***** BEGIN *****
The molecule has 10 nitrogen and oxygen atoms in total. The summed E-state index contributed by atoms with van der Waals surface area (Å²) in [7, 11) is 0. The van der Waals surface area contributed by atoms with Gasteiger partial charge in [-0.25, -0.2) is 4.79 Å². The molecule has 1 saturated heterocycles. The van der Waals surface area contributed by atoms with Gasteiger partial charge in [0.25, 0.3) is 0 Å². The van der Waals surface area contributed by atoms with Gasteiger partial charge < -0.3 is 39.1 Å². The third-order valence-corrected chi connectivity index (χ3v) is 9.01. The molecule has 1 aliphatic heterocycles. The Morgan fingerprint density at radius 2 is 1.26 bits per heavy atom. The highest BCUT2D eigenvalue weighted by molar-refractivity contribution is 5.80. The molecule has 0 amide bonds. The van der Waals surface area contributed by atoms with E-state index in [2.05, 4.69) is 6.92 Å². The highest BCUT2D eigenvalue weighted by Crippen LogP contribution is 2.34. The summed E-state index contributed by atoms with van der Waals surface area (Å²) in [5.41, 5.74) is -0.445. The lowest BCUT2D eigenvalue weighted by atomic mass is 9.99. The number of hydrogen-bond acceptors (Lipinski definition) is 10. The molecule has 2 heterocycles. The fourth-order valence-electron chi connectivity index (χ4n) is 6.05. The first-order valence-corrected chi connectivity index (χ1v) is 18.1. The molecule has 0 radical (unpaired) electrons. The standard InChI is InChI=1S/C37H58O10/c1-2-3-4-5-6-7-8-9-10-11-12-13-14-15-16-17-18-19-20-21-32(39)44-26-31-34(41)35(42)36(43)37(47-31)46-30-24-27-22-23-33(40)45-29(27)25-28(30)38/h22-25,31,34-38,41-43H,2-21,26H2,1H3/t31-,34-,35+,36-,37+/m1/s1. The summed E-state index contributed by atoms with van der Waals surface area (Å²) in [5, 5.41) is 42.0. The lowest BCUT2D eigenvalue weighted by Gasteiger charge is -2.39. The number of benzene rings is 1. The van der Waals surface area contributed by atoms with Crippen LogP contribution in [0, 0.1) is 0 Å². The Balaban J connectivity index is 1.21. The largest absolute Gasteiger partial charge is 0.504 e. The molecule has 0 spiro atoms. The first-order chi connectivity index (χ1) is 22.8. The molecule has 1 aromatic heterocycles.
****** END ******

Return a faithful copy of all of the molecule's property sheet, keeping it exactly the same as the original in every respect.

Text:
The molecule has 10 nitrogen and oxygen atoms in total. The summed E-state index contributed by atoms with van der Waals surface area (Å²) in [7, 11) is 0. The van der Waals surface area contributed by atoms with Gasteiger partial charge in [-0.25, -0.2) is 4.79 Å². The molecule has 1 saturated heterocycles. The van der Waals surface area contributed by atoms with Gasteiger partial charge in [0.25, 0.3) is 0 Å². The van der Waals surface area contributed by atoms with Gasteiger partial charge < -0.3 is 39.1 Å². The third-order valence-corrected chi connectivity index (χ3v) is 9.01. The molecule has 1 aliphatic heterocycles. The Morgan fingerprint density at radius 2 is 1.26 bits per heavy atom. The highest BCUT2D eigenvalue weighted by molar-refractivity contribution is 5.80. The molecule has 0 amide bonds. The van der Waals surface area contributed by atoms with E-state index in [2.05, 4.69) is 6.92 Å². The highest BCUT2D eigenvalue weighted by Crippen LogP contribution is 2.34. The summed E-state index contributed by atoms with van der Waals surface area (Å²) in [5.41, 5.74) is -0.445. The lowest BCUT2D eigenvalue weighted by atomic mass is 9.99. The number of hydrogen-bond acceptors (Lipinski definition) is 10. The molecule has 2 heterocycles. The fourth-order valence-electron chi connectivity index (χ4n) is 6.05. The first-order valence-corrected chi connectivity index (χ1v) is 18.1. The molecule has 0 radical (unpaired) electrons. The standard InChI is InChI=1S/C37H58O10/c1-2-3-4-5-6-7-8-9-10-11-12-13-14-15-16-17-18-19-20-21-32(39)44-26-31-34(41)35(42)36(43)37(47-31)46-30-24-27-22-23-33(40)45-29(27)25-28(30)38/h22-25,31,34-38,41-43H,2-21,26H2,1H3/t31-,34-,35+,36-,37+/m1/s1. The summed E-state index contributed by atoms with van der Waals surface area (Å²) in [5, 5.41) is 42.0. The lowest BCUT2D eigenvalue weighted by Gasteiger charge is -2.39. The number of benzene rings is 1. The van der Waals surface area contributed by atoms with Crippen LogP contribution in [0, 0.1) is 0 Å². The Balaban J connectivity index is 1.21. The largest absolute Gasteiger partial charge is 0.504 e. The molecule has 0 spiro atoms. The first-order chi connectivity index (χ1) is 22.8. The molecule has 1 aromatic heterocycles.